Robert Flaherty Film Seminar
June 26, 2009
Documentary filmmakers, teachers, librarians, students, film critics, and festival programmers from around the globe are participating in the 55th annual Robert Flaherty Film Seminar, thanks in part to fellowships provided by the New England-based Lef Foundation and the Philadelphia Foundation. The weeklong marathon of documentaries brings the films’ makers (this year from the U.S., Russia, Iraq, India, Israel, Syria, Colombia, Finland, Mali, and Poland) together with other film professionals to see and discuss a range of films. More than forty short or feature-length film or video works will be presented this year.
Founded in 1954 by Frances Flaherty, the widow of pioneering documentary filmmaker Robert Flaherty (Nanook of the North), the seminar began as a small group of friends discussing Flaherty's works. Now with an office in New York City, the organization's main program remains the seminar, held this year at Colgate University in upstate New York and programmed by independent curator Irina Leimbacher. Ten presenting filmmakers and another 160 participants have been watching six or more hours of film/video each day and engaging in vigorous debate about documentary structure, intent, look, sound, and impact -- all off it somehow related to the theme "Witnesses, Monuments, Ruins."
"Flaherty is unique," said program director Mary Kerr. "It's an opportunity to see incredible work and exchange ideas, but without the marketplace element of film festivals."
Newcomers and regulars — including Bill Pence, who attended his first Flaherty in 1962 and went on to found the Telluride Film Festival in 1974 with wife Stella — are extending the dialogue this year with a blog and Twitter.
Of course, one of the pleasures of a good Flaherty "retreat" is that even casual conversations elicit a story, either already told or in the making — from Temple University MFA student Phally Chroy’s planned thesis film on squatters in Cambodia (in the making) to Juan Mandelbaum’s extensive filmography, which includes Our Disappeared, his recent feature film investigating the fate of childhood friends who were "disappeared" by the military junta that ruled Argentina from 1976 to 1983.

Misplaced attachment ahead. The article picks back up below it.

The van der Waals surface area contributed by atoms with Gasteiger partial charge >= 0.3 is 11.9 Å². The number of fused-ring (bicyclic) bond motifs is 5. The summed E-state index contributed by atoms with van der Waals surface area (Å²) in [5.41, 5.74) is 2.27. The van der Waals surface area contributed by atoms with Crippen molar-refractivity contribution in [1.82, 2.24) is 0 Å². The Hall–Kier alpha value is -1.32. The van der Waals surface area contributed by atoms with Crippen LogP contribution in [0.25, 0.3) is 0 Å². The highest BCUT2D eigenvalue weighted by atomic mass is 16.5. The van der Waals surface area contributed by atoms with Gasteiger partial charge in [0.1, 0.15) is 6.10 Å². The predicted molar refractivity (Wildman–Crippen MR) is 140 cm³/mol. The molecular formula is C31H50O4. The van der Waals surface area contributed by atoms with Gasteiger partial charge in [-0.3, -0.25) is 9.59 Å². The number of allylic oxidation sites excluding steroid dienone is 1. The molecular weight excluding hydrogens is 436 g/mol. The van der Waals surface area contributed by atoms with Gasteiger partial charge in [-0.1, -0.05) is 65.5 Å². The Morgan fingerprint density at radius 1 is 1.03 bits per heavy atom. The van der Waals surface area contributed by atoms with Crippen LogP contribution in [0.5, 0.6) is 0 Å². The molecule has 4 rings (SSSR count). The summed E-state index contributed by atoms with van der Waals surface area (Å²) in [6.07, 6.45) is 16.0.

The fellowship program -- thirty-four fellows this year, including several from Russia -- is coordinated by long-time Flaherty supporter Margarita de la Vega-Hurtado. "I had heard about the Flaherty seminar in Colombia, where I was a film critic and involved with the early wave of Latin American documentary. Flaherty had a mystique about it. After moving to the U.S., despite having a family and teaching film at the University of Michigan, my present to myself every year has been to attend the seminar." She first came as a participant in 1985 and went on to be a presenter, curator, and executive director (from 2002 to 2006).
Attending the seminar for the first time, LEF Foundation director Lyda Kuth sees the fellowships as a way to carry out the foundation's priorities for the New England region. Most of LEF's $250,000 in annual grants to documentary filmmakers are awarded through its Moving Image Fund, which provides support from the early risk-taking stage through a film's completion. "Providing continuity and ongoing support is important to us; we're always open to 'If it's good, come back!' We want to help exemplary films get finished," said Kuth. "Support for artists is first, but Flaherty fits nicely into our second priority: raising the visibility and value of New England filmmakers. The seminar accomplishes both, really, as the second priority serves the first."
For Iraqi filmmaker Kasim Abid, the opportunity to attend Flaherty has been a mix of excitement and struggle. "It's quite an experience, to present my work to such an informed audience," says Abid. "At the same time, I cannot completely forget my commitments in Iraq." A cameraman on documentaries for the BBC, Channel 4, and other British satellite TV stations (he has lived in London since 1982), Abid has also worked for Arab satellite TV and directed several films about the Middle East. Most recently he produced Life After the Fall, a trilogy about the experiences of his extended family in Baghdad since the fall of Saddam Hussein's regime. With support from the Open Society Institute, Kasim co-founded the Independent Film and TV College in Baghdad in 2003, where he teaches media production. In the midst of a besieged city, students have managed to produce eleven short documentary films so far, including several prize-winners at international film festivals.
Mirroring some of the discussion at this year's seminar, media funders are increasingly concerned about how documentary films not only treat social issues but how they contribute to social change -- all while being engaging and well made. In a future post, I'll discuss a few of the films presented at this year's seminar and how they’re encompassing those concerns.
-- Kathryn Pyle